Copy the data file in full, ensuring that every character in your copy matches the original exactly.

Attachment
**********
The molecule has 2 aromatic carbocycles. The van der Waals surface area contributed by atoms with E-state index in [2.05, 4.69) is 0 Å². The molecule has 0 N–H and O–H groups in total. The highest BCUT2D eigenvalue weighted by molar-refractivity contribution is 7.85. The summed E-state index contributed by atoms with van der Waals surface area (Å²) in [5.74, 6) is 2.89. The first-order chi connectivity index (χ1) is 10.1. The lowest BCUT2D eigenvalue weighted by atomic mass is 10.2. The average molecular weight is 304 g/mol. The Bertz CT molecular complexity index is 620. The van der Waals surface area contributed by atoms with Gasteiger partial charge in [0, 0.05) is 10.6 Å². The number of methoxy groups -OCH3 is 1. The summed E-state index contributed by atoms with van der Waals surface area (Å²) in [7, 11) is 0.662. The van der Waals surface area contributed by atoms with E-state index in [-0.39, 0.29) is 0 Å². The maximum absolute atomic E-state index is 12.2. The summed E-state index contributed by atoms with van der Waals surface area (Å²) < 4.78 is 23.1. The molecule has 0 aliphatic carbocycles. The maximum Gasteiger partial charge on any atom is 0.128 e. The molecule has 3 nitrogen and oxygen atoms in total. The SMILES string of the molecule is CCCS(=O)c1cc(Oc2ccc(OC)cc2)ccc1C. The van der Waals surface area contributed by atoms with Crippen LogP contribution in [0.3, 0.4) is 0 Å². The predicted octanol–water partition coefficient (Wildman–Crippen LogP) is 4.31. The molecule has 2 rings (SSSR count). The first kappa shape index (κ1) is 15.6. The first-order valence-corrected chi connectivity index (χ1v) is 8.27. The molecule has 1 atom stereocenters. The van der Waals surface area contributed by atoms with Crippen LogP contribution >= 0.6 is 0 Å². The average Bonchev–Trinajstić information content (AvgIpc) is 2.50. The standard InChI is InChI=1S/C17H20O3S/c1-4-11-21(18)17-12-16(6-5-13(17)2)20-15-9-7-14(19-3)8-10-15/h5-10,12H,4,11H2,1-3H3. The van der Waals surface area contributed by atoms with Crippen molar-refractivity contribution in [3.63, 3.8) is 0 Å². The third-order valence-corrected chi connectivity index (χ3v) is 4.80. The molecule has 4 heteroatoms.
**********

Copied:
The molecule has 2 aromatic carbocycles. The van der Waals surface area contributed by atoms with E-state index in [2.05, 4.69) is 0 Å². The molecule has 0 N–H and O–H groups in total. The highest BCUT2D eigenvalue weighted by molar-refractivity contribution is 7.85. The summed E-state index contributed by atoms with van der Waals surface area (Å²) in [5.74, 6) is 2.89. The first-order chi connectivity index (χ1) is 10.1. The lowest BCUT2D eigenvalue weighted by atomic mass is 10.2. The average molecular weight is 304 g/mol. The Bertz CT molecular complexity index is 620. The van der Waals surface area contributed by atoms with Gasteiger partial charge in [0, 0.05) is 10.6 Å². The number of methoxy groups -OCH3 is 1. The summed E-state index contributed by atoms with van der Waals surface area (Å²) in [7, 11) is 0.662. The van der Waals surface area contributed by atoms with E-state index in [-0.39, 0.29) is 0 Å². The maximum absolute atomic E-state index is 12.2. The summed E-state index contributed by atoms with van der Waals surface area (Å²) < 4.78 is 23.1. The molecule has 0 aliphatic carbocycles. The maximum Gasteiger partial charge on any atom is 0.128 e. The molecule has 3 nitrogen and oxygen atoms in total. The SMILES string of the molecule is CCCS(=O)c1cc(Oc2ccc(OC)cc2)ccc1C. The van der Waals surface area contributed by atoms with Crippen LogP contribution in [0.3, 0.4) is 0 Å². The predicted octanol–water partition coefficient (Wildman–Crippen LogP) is 4.31. The molecule has 2 rings (SSSR count). The first kappa shape index (κ1) is 15.6. The first-order valence-corrected chi connectivity index (χ1v) is 8.27. The molecule has 1 atom stereocenters. The van der Waals surface area contributed by atoms with Crippen LogP contribution >= 0.6 is 0 Å². The average Bonchev–Trinajstić information content (AvgIpc) is 2.50. The standard InChI is InChI=1S/C17H20O3S/c1-4-11-21(18)17-12-16(6-5-13(17)2)20-15-9-7-14(19-3)8-10-15/h5-10,12H,4,11H2,1-3H3. The van der Waals surface area contributed by atoms with Crippen molar-refractivity contribution in [3.63, 3.8) is 0 Å². The third-order valence-corrected chi connectivity index (χ3v) is 4.80. The molecule has 4 heteroatoms.